I’ll talk about how the trend for Designer Juice Cleanse companies is currently growing by 4 – 8 per cent annually and some of the pros and cons of juicing on Alberta at Noon today. I’ve posted on the very January tendency to want to “detox” here. Turns out we don’t need to detox because our brilliant liver does that for us on a continual basis.
This post will discuss specific ways you can support your liver and feed your body with guidelines from Canada’s Food Guide, The Canadian Liver Association, The British Liver Trust and some sound thoughts from Dr. Mark Swain, Head of Gastroenterology and Hepatology at the University of Calgary.
Here you’ll find 2 new recipes I developed for my Alberta at Noon food column for CBC Radio One. I hope they’ll inspire you to eat more fruits and vegetables. The current recommendations are 5 – 9 servings each day or about 4.5 cups. Are you getting enough? Are you getting any? (nudge, nudge – wink, wink)
We all know that too much alcohol is bad for you, but not everyone is aware of how damage is actually caused. In this short video, Dr. Mark Wright of the British Liver Trust discusses liver disease and how many alcohol units you should stick to per week for optimal health. One thing that’s obvious from the video is that most people don’t have a clue how what the health recommendations for alcohol intake are.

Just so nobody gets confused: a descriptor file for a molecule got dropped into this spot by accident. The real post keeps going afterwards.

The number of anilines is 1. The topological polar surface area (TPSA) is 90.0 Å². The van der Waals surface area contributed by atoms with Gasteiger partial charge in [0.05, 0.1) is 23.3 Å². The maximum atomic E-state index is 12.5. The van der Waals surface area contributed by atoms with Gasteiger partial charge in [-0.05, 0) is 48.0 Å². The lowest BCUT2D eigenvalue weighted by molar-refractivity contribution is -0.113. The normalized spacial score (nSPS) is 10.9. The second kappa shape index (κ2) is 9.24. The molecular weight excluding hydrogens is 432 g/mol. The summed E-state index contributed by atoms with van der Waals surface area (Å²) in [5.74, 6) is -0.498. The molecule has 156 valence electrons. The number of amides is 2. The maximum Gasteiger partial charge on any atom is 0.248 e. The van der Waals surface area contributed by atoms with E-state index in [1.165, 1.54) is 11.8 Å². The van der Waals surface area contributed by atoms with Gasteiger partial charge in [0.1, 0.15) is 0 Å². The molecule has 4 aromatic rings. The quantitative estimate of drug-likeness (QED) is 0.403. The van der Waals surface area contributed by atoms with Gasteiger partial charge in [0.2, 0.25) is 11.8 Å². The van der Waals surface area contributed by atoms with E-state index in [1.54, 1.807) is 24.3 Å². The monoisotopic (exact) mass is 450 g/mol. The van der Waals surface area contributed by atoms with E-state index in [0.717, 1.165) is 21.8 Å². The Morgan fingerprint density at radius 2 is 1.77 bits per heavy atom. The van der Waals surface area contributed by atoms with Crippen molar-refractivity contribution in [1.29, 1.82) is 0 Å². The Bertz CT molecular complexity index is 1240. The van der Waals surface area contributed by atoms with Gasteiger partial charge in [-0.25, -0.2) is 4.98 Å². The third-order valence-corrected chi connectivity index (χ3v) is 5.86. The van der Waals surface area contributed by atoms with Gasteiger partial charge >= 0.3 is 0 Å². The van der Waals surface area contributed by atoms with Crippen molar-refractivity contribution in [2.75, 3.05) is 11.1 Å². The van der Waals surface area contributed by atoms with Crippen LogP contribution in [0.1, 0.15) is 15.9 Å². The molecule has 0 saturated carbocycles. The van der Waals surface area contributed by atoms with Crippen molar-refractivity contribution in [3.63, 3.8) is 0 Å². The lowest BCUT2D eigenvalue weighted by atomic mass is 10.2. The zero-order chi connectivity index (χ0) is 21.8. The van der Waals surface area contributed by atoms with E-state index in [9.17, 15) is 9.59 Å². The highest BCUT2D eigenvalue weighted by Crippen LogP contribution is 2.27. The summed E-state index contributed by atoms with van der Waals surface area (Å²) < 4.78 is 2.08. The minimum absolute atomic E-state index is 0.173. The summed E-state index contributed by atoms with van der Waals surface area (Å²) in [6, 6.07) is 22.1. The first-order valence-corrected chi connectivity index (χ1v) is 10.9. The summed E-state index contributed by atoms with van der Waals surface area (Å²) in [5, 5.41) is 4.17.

Source: Alcohol And The Liver | Videum – Health and Wellness Videos …
stinging nettle, mint and orange smoothie – photo – Karen Anderson
I’m doing some research for my January Alberta at Noon Food Column and just came across an article that takes a lot of weight off claims made by the increasingly popular trend for “detox” or “cleansing” juice diets.
The designer juice industry is grossing about $5 billion annually with people paying between 60 – 90 dollars daily for their dose of “detoxification”. None of these companies tell you exactly what their product intends to “detox” in your body. They don’t have to because they don’t manufacture drugs and therefore don’t fall under the scrutiny of FDA sanctions.
As with all great product advertising, designer juice manufacturers are really good at understanding human frailty. They know what cue to give you, to cause you to change your behaviour (buy their product) for the reward you desire. In the cases of January and juices, they know you’ve indulged over the holidays and that you’d like to cleanse yourself of your edible “sins”, to feel “energized” and “light”. You may have indulged in a bit too much alcohol along with all the chocolate and mince pies, so they throw the word “detox” in their as well.
After you read the article that follows, I hope you’ll rejoice in your body’s miraculous ability to purify and detox itself daily all on its own. If you were tempted to join the juicing craze, pay close attention to the risks like lack of protein and vitamin deficiencies in these diets. Save yourself a lot of money and stay tuned for upcoming posts where I’ll update you on some best practices that will let you eat, drink and be merry for years to come.
I’m just back from Paris.